Why did Roman Abramovich buy Chelsea?

Words By James Montague Illustration by Philippe Fenner
October 27, 2018
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No one seemed to know who Roman Arkadyevich Abramovich was when it was announced that the Russian billionaire had bought Chelsea FC in 2003.

He was young, publicity shy, a governor of a faraway, frozen province in Russia and had made a lot of money in oil and gas.

He gave one interview, to the BBC, saying that he had wanted to buy a football club, essentially, because he was bored and wanted a new challenge.

Chelsea wasn’t his first choice. Pini Zahavi, the Israeli super agent and fixer, had offered a number of options: Portsmouth FC was mentioned, as was Manchester United. But Chelsea offered something attractive. For one, the club was in London, which Abramovich had made his second home amongst the wealthy Russian elite. Chelsea was also in dire financial straits.

Ken Bates had dragged the club into the modern era after buying it for £1 in the early 1980s. But by 2003, the club had a huge amount of debt and was struggling to meet a $23 million interest payment. Enter Abramovich, who – according to then Chelsea CEO Trevor Birch – concluded the deal in just 15 minutes.

Abramovich came from humble beginnings. He was born in 1966 in Saratov, on the Volga river, into a Jewish family. But he would be an orphan at 5 and was brought up by an uncle, then his grandmother in Moscow. He studied highway engineering (although no evidence exists that he graduated) and entered the army for his national service.

When he came out in 1986 the world was changing. Mikhail Gorbachev was now trying to reform a creaking Soviet state, introducing the concepts of Glasnost (openness) and Perestroika (economic and political restructuring).

Abramovich seized the opportunity and started a series of businesses, some successful, some not. One involved the trade in toys, especially rubber ducks, out of an apartment he shared with his first wife in Moscow. It brought him a handsome income compared with others in the Soviet Union.

The collapse of the Soviet Union presented ambitious men with greater, more controversial opportunity. The exact nature of Abramovich’s early fortune is unclear, but what is known is that he soon moved into trading in oil, arguably Russia’s greatest natural asset.

In the chaotic, post-communist years, that industry was fraught with danger but the rewards for those that navigated it were huge. By 1993, Abramovich was considered of sufficient interest and wealth to be invited to a meeting on a yacht in the Caribbean featuring some of the leading businessmen to profit from the post soviet era.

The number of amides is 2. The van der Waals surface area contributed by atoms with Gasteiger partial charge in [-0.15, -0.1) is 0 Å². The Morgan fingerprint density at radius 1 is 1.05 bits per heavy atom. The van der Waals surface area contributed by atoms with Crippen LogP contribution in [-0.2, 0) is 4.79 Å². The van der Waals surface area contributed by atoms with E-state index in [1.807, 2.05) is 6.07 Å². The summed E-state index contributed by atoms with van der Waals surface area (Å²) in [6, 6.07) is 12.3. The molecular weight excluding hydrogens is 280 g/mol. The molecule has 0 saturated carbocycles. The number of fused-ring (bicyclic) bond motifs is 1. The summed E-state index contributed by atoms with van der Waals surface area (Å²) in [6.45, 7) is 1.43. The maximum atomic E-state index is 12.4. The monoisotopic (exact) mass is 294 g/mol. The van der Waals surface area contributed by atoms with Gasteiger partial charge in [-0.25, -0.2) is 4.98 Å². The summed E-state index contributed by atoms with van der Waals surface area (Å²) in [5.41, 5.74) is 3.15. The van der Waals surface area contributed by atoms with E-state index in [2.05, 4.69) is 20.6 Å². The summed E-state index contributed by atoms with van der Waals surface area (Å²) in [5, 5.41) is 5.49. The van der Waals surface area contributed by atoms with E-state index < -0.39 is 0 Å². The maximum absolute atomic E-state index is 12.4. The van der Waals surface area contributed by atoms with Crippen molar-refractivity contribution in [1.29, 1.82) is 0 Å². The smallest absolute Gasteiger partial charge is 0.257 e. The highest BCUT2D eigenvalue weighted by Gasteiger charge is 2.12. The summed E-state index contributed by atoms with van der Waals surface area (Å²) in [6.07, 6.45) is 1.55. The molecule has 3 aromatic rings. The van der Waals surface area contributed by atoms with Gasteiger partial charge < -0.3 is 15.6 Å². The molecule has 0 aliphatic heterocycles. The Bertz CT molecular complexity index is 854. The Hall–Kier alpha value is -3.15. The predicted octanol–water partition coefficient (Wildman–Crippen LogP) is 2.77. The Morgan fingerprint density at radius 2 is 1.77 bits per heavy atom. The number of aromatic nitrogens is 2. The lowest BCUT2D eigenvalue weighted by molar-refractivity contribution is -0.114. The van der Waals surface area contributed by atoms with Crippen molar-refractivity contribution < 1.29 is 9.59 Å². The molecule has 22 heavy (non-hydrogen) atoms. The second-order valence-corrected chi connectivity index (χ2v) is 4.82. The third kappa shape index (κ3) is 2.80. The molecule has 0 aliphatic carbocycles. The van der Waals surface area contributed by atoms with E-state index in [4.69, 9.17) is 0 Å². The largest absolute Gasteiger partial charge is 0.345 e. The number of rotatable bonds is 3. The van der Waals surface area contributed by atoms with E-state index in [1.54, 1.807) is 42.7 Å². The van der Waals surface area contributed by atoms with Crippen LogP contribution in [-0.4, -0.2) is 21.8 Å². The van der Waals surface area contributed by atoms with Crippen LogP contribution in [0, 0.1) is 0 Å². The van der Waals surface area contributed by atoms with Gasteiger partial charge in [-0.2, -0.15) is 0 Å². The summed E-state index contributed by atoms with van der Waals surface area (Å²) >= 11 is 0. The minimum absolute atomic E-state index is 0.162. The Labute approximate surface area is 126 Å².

There he met Boris Berezovsky, a mathematical genius who had made a fortune in trading in Soviet-made cars. The two became partners and agreed on that fateful day to try and rationalise the oil industry through vertical integration, essentially grouping different companies involved in extracting and refining the oil, under one umbrella company which they would control.

This was realised thanks to the now infamous “Loans for Shares” programme. Boris Yeltsin was elected Russia’s first post communist president, in part, for his role in ending a coup in 1991. He embarked on a series of painful free-market reforms. But in 1996 his re-election campaign, up against the communist Gennady Zyuganov, was in the balance. He needed money and good press. 

So he struck a deal with Russia’s newly enriched “oligarchs.” They would ensure his election and in return would be given first dibs on the privatisation of state assets. With Yeltsin’s campaign coffers swelled, and wall to wall positive coverage in media controlled by his oligarchs, Yeltsin won the election. Subsequently, Russia’s most valuable state assets were sold at a fraction of the market price.

After Yeltsin’s re-election, Berezovsky and Abramovich bought Sibneft for $100 million. It is thought that its true worth was close to $3billion. It made them billionaires at a time when most Russian citizens were struggling to put food on the table.

Under Yeltsin, the oligarchs wielded extraordinary power and became to be despised in Russia for their greed and exploitation. But by the end of the 1990s Yeltsin was ill and struggling with alcohol addiction. He was forced to step down at a time when he was deeply unpopular, largely thanks to 1998 financial crisis when the rouble collapsed.